Mother's Day is less than three weeks away. If you're stumped for the perfect way to honor mom, you might want to take some notes from two brothers from Greene. 

Heading down Genesee Street at the turn of the century, the historic sandstone library with its impressive columns and steep steps was just an idea in 1901. That's when brothers William and James Moore wanted to give something back to the community as a way to honor their mother.

Rachel Moore's two sons built the Greene Public Library (Moore Memorial Library) in her honor.

Mrs. Rachel Moore knew exactly what they could do: Build the village a library. The Moore brothers did just that, sparing no expense. Being big-time corporate lawyers, they could afford it.

“They were known for merging companies. US Steel… they started that company by merging several small steel companies. The National Biscuit Company (Nabisco) they formed from different smaller groups," says Peg Ross, Town of Greene Historian.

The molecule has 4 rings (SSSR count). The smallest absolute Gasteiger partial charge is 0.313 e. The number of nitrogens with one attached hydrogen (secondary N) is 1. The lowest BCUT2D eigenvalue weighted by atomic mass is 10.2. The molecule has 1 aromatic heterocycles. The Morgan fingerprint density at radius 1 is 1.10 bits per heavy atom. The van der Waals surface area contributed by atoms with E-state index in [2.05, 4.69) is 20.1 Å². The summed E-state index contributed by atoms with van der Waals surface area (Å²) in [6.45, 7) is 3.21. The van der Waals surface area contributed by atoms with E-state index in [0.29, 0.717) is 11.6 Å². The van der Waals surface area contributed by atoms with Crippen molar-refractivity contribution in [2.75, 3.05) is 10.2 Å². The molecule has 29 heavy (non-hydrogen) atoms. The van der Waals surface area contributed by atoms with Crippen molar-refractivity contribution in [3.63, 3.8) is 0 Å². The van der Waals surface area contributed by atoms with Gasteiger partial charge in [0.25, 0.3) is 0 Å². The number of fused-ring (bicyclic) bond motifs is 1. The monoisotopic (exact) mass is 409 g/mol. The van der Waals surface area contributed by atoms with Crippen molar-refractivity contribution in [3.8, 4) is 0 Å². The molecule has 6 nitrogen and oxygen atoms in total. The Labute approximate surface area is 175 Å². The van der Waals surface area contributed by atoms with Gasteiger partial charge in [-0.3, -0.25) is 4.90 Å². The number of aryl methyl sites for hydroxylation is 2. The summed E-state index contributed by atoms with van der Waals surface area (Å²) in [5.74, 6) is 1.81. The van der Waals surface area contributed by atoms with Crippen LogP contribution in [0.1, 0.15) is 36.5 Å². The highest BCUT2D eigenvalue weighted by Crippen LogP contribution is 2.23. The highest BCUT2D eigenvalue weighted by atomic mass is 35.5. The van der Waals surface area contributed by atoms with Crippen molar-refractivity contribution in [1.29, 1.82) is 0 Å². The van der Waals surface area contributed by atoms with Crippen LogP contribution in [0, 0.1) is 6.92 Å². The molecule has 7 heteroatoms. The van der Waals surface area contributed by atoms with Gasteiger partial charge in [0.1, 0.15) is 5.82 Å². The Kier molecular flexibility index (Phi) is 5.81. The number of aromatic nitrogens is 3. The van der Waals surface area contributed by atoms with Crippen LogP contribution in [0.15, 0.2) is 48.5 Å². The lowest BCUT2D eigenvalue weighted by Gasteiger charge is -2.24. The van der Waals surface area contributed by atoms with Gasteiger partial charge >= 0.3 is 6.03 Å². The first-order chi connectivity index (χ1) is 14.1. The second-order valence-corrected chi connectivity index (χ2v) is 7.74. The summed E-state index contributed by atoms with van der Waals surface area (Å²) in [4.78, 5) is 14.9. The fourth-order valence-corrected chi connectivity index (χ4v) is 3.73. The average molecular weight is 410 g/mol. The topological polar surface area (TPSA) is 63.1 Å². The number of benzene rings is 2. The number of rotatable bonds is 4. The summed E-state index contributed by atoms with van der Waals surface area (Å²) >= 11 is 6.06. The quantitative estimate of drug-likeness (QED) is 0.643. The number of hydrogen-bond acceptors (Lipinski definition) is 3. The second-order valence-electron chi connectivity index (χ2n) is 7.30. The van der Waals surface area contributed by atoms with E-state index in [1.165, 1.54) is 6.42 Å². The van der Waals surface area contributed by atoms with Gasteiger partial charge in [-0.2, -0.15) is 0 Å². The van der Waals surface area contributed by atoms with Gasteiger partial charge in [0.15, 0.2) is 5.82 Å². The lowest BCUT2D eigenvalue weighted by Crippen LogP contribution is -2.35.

They spent $65,000 to build the library and another $65,000 to fill its shelves. Of course, there were some stipulations in place to make sure the community used the resource for educational purposes.

“You could have three books out at a time, but two of them had to be non-fiction," says Library Director Gary Quarella.

The library looks much like it did when the doors first opened in 1904.

When the library first opened its doors in January, 1904, 5,000 books sat on the shelves. Those original shelves are still in the library, sitting right behind the circulation desk, holding the fiction collection. Over the years, the collection has grown quite a bit. 

“Now, you’re not just talking about books," says Quarella.

Books and all types media bring the amount of items in circulation to ten times what it was when the library first opened. 

“The collection just over the years it just changes to meet the new technology," says Quarella.

The library also got an addition in 2007. While a lot has changed, some things stay the same. The original mosaic floor, mahogany woodwork, reading tables, and circulation desk have been greeting booklovers for 114 years.

“I remember as a little girl I was very small, coming up to the counter in the library and my nose would just fit over the top," says Nancy Bromley, President of the Greene Historical Society.

That same memory is shared by generations and countless people will reap the benefits of two brothers' gift to their mom.